Thursday, June 1, 2017

Anna Sultana’s Strawberry Sangria and June’s Full Strawberry Moon

The May we had in Winnipeg has been on the brisk side.
To be honest, so cold we had the heat on last week.
But now it’s June, and that means Summer.
Okay, not really for three more weeks, but the cottages have been readied and everyone has summer on the brain.

Sangria is perfect for this time of year.
It has something alcoholic (usually wine - either red or white) and chopped fruit. 
The alcohol is a bit watered down, so there’s less risk of dehydration.
Think of it as a warm weather version of mulled wine.
In honour of June’s Full Strawberry Moon, why not make a pitcher of Strawberry Sangria.

People first talked about sangria in the 18th century. 
Some say they got the name from the Spanish word sangre (blood) because of the red colour of the drink.
Others say it comes from Sanskrit as in the Urdu word sakkari (sugared wine).

Whatever… in the late 1940s Hispanic Americans and Spanish restaurants introduced Sangria to the United States and it really became popular when the 1964 World's Fair in New York was in full swing.


Hints:

Dry white wines such as a Rueda, Jumilla, or Valdepeñas are traditional for sangria with white wine.
Other popular choices are Pinot Grigio, moscato and Sauvignon Blanc.
You can also use red or rose wine.

Don’t have strawberries? No problem. You can use whatever fruit you have on hand, such as apples, peaches, melon, berries, pineapple, grapes, kiwifruit or mangoes. 
You can sweeten it with honey, sugar, syrup, or orange juice. 
Seltzer, Sprite or 7 Up can be used to top up the pitcher. 

Allow the sangria to mellow in the refrigerator for several hours, or a full day.
Add the soda (if you’re using it) just before serving.
Have on hand plenty of ice to refill the bucket. 
This way your friends can add as much ice as they want, and the flavour won’t get watered down.

For the kiddies you could make sangria using ginger ale, lemon juice, orange juice and sugar.
And lots of fruit!


                        Strawberry Sangria

Yield: 8 servings

Cut into thin slices
1 lemon or orange

Slice
3 Cups fresh strawberries

Pour into a large pitcher 
2 750 ml. bottles of dry white wine (see above for ideas)
Add 
2 Cups strawberry-cranberry juice or strawberry nectar or pomegranate juice
the sliced strawberries
the lemon or orange slices

Cover the pitcher and place it in the refrigerator. 
Let chill for several hours or overnight.
When ready to serve fill glasses 3/4 full with the sangria mixture.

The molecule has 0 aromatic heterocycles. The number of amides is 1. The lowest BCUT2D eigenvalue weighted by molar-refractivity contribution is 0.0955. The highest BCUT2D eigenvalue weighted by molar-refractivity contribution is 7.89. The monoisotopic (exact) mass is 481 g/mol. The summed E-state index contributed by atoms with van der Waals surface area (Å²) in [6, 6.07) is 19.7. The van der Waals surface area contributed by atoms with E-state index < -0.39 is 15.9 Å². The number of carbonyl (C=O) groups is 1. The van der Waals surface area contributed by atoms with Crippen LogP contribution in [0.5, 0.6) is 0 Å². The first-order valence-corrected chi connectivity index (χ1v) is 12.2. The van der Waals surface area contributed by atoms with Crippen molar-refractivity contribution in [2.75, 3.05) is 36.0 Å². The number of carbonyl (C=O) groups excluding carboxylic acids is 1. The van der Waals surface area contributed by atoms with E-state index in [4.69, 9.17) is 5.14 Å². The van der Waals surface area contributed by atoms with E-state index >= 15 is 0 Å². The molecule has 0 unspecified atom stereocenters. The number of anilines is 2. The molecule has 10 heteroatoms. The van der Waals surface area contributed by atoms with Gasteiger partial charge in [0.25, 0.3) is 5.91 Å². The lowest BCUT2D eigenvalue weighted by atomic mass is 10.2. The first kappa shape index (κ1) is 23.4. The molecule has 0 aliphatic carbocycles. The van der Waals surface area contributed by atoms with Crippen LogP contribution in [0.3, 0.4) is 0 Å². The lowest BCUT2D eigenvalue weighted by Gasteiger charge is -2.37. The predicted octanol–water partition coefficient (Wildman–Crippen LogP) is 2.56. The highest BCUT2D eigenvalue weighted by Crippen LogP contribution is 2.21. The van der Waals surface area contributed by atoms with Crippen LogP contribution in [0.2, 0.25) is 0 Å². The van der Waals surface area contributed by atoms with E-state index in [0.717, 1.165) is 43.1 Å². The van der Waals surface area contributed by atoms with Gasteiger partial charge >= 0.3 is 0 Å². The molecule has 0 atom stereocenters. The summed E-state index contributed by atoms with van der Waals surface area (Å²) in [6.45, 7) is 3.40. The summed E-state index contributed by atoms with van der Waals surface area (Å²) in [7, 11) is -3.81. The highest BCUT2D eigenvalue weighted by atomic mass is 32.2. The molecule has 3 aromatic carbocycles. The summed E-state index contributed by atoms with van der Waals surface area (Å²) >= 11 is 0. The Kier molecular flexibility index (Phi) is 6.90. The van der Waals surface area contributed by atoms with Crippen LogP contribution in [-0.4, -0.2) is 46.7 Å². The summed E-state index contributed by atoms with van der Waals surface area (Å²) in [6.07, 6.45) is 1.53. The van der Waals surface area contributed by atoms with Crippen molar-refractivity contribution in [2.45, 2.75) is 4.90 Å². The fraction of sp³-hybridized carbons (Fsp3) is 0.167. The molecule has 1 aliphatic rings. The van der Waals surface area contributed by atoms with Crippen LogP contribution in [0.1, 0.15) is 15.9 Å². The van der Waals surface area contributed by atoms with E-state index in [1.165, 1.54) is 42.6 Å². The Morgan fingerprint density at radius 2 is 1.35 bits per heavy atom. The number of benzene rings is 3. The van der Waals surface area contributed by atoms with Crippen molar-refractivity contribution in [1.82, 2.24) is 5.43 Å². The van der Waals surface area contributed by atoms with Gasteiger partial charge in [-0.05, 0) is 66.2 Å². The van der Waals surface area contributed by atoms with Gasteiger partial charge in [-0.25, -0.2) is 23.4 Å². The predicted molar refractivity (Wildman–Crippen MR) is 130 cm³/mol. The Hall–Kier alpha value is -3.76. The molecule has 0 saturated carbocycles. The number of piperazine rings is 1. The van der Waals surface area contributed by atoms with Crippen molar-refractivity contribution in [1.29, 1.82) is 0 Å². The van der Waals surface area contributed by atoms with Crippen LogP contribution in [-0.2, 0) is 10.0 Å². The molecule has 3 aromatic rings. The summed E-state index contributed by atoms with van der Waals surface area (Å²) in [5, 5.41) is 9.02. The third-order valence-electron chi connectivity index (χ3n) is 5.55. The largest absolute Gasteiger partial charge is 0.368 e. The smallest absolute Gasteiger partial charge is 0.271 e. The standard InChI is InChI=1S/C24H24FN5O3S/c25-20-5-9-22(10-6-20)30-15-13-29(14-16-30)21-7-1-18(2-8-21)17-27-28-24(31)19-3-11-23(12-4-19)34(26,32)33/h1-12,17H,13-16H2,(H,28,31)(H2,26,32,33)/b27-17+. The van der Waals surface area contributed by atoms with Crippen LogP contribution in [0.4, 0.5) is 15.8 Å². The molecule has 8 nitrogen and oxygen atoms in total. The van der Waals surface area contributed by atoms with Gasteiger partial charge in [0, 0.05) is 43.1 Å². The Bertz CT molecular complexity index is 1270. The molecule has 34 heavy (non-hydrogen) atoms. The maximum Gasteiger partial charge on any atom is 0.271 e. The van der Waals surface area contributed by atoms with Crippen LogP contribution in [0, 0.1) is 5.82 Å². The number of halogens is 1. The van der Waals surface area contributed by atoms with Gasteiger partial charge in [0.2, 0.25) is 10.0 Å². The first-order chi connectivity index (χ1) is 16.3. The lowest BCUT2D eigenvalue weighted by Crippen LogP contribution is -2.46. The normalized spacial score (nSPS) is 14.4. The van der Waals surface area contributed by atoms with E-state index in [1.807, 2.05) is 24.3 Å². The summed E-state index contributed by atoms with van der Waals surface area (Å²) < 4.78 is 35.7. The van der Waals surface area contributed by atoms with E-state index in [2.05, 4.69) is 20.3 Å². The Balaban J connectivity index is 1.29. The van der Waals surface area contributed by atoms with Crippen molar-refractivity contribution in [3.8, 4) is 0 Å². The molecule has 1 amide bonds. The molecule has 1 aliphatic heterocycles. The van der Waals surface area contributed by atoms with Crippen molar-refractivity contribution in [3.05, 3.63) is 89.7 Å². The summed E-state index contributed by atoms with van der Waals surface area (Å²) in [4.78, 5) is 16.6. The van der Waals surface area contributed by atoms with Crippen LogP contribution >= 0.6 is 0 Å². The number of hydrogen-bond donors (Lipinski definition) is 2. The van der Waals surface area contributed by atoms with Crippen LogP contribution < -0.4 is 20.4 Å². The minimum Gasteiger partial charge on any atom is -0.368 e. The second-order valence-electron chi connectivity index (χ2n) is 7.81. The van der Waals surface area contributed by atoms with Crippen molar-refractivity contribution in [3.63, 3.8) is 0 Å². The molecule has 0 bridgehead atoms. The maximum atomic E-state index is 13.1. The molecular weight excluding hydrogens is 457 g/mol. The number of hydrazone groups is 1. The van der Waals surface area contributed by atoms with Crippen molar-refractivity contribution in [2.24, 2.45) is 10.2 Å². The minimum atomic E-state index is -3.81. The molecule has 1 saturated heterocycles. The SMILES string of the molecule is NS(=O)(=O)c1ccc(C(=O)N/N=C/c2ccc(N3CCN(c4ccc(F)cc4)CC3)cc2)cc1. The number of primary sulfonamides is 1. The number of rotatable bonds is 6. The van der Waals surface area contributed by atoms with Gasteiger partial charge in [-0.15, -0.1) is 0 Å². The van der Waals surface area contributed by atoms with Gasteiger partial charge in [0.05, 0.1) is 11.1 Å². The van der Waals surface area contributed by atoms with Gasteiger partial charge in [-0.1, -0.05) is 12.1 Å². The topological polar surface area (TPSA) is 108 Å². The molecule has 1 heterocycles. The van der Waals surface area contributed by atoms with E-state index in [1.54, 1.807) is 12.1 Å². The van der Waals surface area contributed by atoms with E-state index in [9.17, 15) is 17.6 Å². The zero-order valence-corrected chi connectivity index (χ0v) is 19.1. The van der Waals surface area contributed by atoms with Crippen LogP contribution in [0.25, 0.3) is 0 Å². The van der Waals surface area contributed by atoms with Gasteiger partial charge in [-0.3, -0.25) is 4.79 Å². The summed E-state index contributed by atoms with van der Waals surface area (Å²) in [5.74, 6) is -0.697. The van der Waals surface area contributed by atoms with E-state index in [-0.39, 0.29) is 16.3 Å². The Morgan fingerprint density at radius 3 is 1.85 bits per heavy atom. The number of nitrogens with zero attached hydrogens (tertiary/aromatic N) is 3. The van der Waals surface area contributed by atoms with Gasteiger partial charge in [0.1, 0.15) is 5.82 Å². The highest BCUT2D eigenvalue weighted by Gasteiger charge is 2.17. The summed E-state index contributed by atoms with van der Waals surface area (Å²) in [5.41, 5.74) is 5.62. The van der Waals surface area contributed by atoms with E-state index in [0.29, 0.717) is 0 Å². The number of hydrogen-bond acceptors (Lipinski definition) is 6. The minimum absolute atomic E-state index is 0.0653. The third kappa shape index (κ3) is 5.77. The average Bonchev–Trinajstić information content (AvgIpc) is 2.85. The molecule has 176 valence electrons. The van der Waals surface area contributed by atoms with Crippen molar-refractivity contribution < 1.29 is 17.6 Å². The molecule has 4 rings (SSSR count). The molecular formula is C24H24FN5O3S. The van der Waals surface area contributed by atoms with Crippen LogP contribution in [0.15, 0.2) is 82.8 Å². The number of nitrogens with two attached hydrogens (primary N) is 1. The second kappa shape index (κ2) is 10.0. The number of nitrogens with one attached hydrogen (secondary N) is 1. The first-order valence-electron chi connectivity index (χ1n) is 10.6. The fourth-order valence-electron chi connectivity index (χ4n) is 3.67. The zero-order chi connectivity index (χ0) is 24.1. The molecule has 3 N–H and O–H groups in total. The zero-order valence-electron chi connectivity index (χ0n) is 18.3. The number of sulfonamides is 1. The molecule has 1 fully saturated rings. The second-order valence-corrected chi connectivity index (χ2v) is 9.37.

Be sure to get some strawberries and lemon or orange slices in the glass, too. 

Top off each glass with 
Chilled club soda or sparkling water
Garnish with 
mint leaves and a whole strawberry

Have on hand plenty of ice for people to serve themselves.


About the sky this week and next, thanks to the folks at The Farmers' Almanac…

June 3 - Venus is farthest from the Sun. Look to the south after sunset to see the waxing gibbous Moon just 2 degrees north of Jupiter. The Moon and Jupiter will be two brightest and the first objects out at dusk. The bright star Spica in the constellation Virgo, will also join the pair, below them and to the left.

June 4 - Look to the east after the Sun sets to see this trio: the waxing gibbous Moon with the star Spica below it; to the right is Jupiter.

June 9  - Full Strawberry Moon at 9:10 a.m. See how this Moon got its name in this short Farmers’ Almanac video. When the full Moon rises it will be just past apogee - its farthest point from Earth, at a distance of 252,526 miles. It will, in fact, be the smallest (to us) full Moon of 2017.  See if you can detect its smaller-than-normal size that night. Compared to the so-called “Supermoon” of last November 14th, the June full Moon will appear 12.3 percent smaller.

June 12 - Look for the Big Dipper asterism, the most recognizable star pattern in our night sky. It will be high in the north during the evening hours during the month of June.

June 14 - Earliest sunrise of 2017. This happens every year around mid-June, despite the year’s longest day - the Summer Solstice - is one week away.

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